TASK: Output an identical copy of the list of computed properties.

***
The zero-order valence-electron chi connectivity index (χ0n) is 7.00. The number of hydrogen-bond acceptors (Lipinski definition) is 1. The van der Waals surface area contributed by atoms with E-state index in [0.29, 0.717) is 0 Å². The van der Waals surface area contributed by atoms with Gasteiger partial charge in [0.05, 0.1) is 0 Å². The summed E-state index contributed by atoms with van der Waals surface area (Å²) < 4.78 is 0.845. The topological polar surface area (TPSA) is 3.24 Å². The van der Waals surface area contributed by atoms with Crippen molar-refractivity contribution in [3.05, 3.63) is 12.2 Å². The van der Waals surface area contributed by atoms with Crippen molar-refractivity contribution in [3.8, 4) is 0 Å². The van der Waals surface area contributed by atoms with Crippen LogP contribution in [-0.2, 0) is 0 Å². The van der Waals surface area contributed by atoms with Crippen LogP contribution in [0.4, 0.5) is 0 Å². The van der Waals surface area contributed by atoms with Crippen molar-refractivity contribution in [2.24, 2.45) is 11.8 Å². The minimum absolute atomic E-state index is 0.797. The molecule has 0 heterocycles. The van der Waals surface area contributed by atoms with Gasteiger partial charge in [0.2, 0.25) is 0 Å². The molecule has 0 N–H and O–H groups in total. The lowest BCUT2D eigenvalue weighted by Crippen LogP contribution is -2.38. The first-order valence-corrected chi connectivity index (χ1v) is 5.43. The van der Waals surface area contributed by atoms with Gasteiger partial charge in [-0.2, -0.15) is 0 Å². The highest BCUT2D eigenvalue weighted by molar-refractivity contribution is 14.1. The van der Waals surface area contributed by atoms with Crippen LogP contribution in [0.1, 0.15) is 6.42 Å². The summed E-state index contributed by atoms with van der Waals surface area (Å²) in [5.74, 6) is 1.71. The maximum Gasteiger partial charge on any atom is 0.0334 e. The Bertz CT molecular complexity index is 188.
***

The zero-order valence-electron chi connectivity index (χ0n) is 7.00. The number of hydrogen-bond acceptors (Lipinski definition) is 1. The van der Waals surface area contributed by atoms with E-state index in [0.29, 0.717) is 0 Å². The van der Waals surface area contributed by atoms with Gasteiger partial charge in [0.05, 0.1) is 0 Å². The summed E-state index contributed by atoms with van der Waals surface area (Å²) < 4.78 is 0.845. The topological polar surface area (TPSA) is 3.24 Å². The van der Waals surface area contributed by atoms with Crippen molar-refractivity contribution in [3.05, 3.63) is 12.2 Å². The van der Waals surface area contributed by atoms with Crippen molar-refractivity contribution in [3.8, 4) is 0 Å². The van der Waals surface area contributed by atoms with Crippen LogP contribution in [-0.2, 0) is 0 Å². The van der Waals surface area contributed by atoms with Crippen LogP contribution in [0.4, 0.5) is 0 Å². The van der Waals surface area contributed by atoms with Crippen molar-refractivity contribution in [2.24, 2.45) is 11.8 Å². The minimum absolute atomic E-state index is 0.797. The molecule has 0 heterocycles. The van der Waals surface area contributed by atoms with Gasteiger partial charge in [0.2, 0.25) is 0 Å². The molecule has 0 N–H and O–H groups in total. The lowest BCUT2D eigenvalue weighted by Crippen LogP contribution is -2.38. The first-order valence-corrected chi connectivity index (χ1v) is 5.43. The van der Waals surface area contributed by atoms with Gasteiger partial charge in [-0.2, -0.15) is 0 Å². The highest BCUT2D eigenvalue weighted by molar-refractivity contribution is 14.1. The van der Waals surface area contributed by atoms with Crippen LogP contribution in [0.1, 0.15) is 6.42 Å². The summed E-state index contributed by atoms with van der Waals surface area (Å²) in [5.74, 6) is 1.71. The maximum Gasteiger partial charge on any atom is 0.0334 e. The Bertz CT molecular complexity index is 188.